After the crest of election popularity, the office of president offers few rock star opportunities. Mostly its an ugly slog through diminishing approval ratings and quasi scandals. Few earth-shatteringly popular things come out of Washington that echo throughout history. And the thrill of geek-speak from those refined heights is even rarer still.
This year’s State of the Union address was simultaneously no different and completely different. While President Obama hasn’t changed his tune when pleading with Congress to increase their support of American innovation, he added very specific (and deliciously geeky) pleas in his addresss.
As usual, millions of Americans tuned in to grin and nod or scowl and mutter at the most widely-watched non-election broadcast in politics. But it wasn’t just televised broadcasts, radio, and printed transcripts we picked up. Tweets discussing the address logged by Tweetbeat (a semantic information sorting system) showed quantitative online discussion both during and after the address. What topic beat out tweets about the Super Bowl, Packers, and Steelers in total? The State of the Union. With 400,000 tweets total — 100,000 of which appeared in the first hour of Obama’s mouth opening.
As America and, well, the entire rest of the world, becomes more focused on technology, even high-stakes political speeches have gotten more interesting (although no less political).
The meat of the speech itself contained the usual quantity of rhetoric and rallying cries but made a few interesting (and hopefully impactful) points. The goals that caused my ears to perk up involved talk of gadgets, supercomputers, and high-speed transportation of information and people — “the Apollo projects of our time.”
Visions of red matter danced pleasantly through my head as I heard, “They’re developing a way to turn sunlight and water into fuel for our cars … using supercomputers to get a lot more power out of our nuclear facilities.” Sweet.
The goal of “break`ing` our dependence on oil with biofuels, and becom`ing` the first country to have a million electric vehicles on the road by 2015” is a huge one. Using Plug in America’s estimate of 3,000 highway-capable electric cars on the road right now, we’d need a hike in consumer adoption as well as production.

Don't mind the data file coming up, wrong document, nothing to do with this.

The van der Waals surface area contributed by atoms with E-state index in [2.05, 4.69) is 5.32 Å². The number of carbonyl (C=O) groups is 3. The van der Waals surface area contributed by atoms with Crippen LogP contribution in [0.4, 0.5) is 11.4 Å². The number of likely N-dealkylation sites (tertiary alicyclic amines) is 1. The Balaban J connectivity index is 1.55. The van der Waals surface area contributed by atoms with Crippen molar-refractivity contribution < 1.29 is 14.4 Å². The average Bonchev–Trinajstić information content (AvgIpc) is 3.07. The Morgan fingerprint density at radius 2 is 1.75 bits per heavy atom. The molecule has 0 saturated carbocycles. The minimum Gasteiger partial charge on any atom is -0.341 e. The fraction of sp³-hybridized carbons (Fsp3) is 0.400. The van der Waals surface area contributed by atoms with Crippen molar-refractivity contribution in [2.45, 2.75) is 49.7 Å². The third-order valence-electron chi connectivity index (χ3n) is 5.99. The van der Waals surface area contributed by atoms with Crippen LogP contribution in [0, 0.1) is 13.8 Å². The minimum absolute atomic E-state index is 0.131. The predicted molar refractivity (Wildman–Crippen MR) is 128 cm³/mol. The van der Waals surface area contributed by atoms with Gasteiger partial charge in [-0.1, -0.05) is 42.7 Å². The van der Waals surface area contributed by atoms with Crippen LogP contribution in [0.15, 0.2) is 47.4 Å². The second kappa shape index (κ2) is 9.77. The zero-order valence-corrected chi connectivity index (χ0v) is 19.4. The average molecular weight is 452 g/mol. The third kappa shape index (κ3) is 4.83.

A major obstacle in this push towards innovation and a tech-heavy America lies in our educational systems. We’re ready to admit “maintaining our leadership in research and technology is crucial” but lagging educational standards stand in the way of winning the “race to educate our kids.” A call to focus on teaching, education, and life-long learning followed, including echoes of the DREAM Act hopes and of reforming a system that sends American-educated youth back to the nations of their birth.
The next segment on infrastructure development was pretty tech-heavy, too. Americans got called out on our lagging systems and lectured on “need`ing` the fastest, most reliable ways to move people, goods, and information.” Sounds like a pretty “duh” thing to say, but it’s necessary to talk about, especially with recent arguments between lobbyists, telecom giants, the FCC, and others revolving around the need for accessible high-speed internet.
Rounding it out with yet another reality check: American viewers learned “South Korean homes now have greater internet access than we do” and “countries in Europe and Russia invest more in their roads and railways.”
Will the promise to bring high-speed wireless to 98 percent of Americans in the next five years pan out? It just might if the words resonate enough with voters. To the naysayers, the president said, “This isn’t about faster internet or fewer dropped calls, it’s about connecting every part of America to the digital age.”
Heartwarming tales of “a rural community in Iowa or Alabama where farmers and small business owners will be able to sell their products all over the world” and emergency workers able to “download the design of a burning building” brought applause and a reminder: we “have to knock down barriers that stand in the way of their success.”
Yet, the biggest challenges in creating efficient, modern answers to problems come from tackling the government itself. Admitting we live in the Information Age and acknowledging the last “major reorganization of the government” occurred before the dawn of color TV, Obama’s “great stride” of allowing veterans access to electronic medical records doesn’t seem like enough. •
San Antonio residents and media justice activists DeAnne Cuellar and Rebecca Ohnemus blog throughout the week at blogs.sacurrent.com. They welcome your questions and feedback and can be reached directly at email@example.com. Follow Tech Tease on Twitter at @thetechtease.
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